"Art is simply canvas and paint" - Absolutely not true. Art is the skills of the artists; the canvas and paint are simply the tools that the artists work with. I don't know squat about bitcoin so I'll pass on that one. "Classic cars are metal, plastic, and rubber" - Not quite, a classic car is what you describe, but assembled in a particularly desirable manner, typically with excellent performance, quality, and styling. Again, the materials are simply the components that the builder uses. Most cars will never be worth significantly more then their transportation value. I do agree with your description of stocks, but that's the whole point of them. I own a very small part of Exxon Mobil, and that makes me an entrepreneur. Profit is the reward for an entrepreneur's willingness to take a risk. I took that risk and four times each year I get a check for my small part in taking that risk. The first sentence of your second paragraph may well be true, but it is the basis of practically every economic system. I was once asked the following question: If there was a total, worldwide, economic collapse, and money became worthless, would you rather have a gold bar or a can of corn? Both have great value; Gold is just about the best electrical conductor and has many industrial uses. It's rare and valuable, but it won't keep you alive. A can of corn will.
    As to expensive NOS parts, if I had a great, new N25 bumper, you can bet that I would want far more money for it then it's utilitarian use. A sale occurs when a buyer and seller disagree on the value of something. I realize that this flies in the face of conventional wisdom that a sale occurs when a willing buyer and a willing seller agree on an item's value, but in the case of the N25 bumper that I am hypothetically selling, the price will be the minimum amount of money that I would rather have then I would the bumper; if the buyer goes through with the sale, he or she would rather have the bumper then the money.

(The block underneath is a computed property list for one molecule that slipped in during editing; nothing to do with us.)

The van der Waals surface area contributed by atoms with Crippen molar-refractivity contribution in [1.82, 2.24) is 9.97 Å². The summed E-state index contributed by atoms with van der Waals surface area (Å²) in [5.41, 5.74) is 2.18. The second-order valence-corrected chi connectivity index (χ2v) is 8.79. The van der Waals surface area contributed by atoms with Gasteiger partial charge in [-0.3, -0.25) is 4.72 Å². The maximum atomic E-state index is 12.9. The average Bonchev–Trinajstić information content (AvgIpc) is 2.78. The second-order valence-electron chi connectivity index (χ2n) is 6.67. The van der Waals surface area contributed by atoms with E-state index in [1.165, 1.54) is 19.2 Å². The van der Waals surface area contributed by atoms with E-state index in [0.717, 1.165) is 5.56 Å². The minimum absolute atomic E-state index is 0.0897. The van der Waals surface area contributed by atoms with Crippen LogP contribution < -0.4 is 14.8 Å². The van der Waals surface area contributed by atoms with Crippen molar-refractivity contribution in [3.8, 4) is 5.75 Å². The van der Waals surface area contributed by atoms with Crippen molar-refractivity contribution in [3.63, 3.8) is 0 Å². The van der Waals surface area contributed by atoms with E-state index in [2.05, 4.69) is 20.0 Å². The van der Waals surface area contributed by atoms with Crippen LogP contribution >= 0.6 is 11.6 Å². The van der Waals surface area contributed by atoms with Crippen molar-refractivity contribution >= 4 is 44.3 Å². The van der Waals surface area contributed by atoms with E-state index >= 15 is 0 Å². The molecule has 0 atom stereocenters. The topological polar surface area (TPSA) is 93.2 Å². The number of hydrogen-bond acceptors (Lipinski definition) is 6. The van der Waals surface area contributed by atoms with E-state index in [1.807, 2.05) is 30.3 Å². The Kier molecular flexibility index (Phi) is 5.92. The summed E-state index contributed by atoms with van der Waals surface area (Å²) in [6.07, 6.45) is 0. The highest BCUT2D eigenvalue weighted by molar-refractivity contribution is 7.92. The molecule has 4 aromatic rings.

Capitalism is not what you describe - I'm not in a contest to show anybody how I'm doing; I can afford a new car, but my daily driver is 16 years old and needs paint. I do not care what someone I have never met thinks about me, and I don't believe that anyone in our family does either.
    Capitalism will have it's ups and downs, but it has been described as the worst economic system ever - except for all the others. The state of New York has about a tenth of the population of Russia, and yet has a higher gross economic product. It's average resident enjoys a far better lifestyle and can reasonably aspire to a vastly more productive career then can the average Russian. The Russian government controls the Russian economy. The New York government does not. Where would you rather live?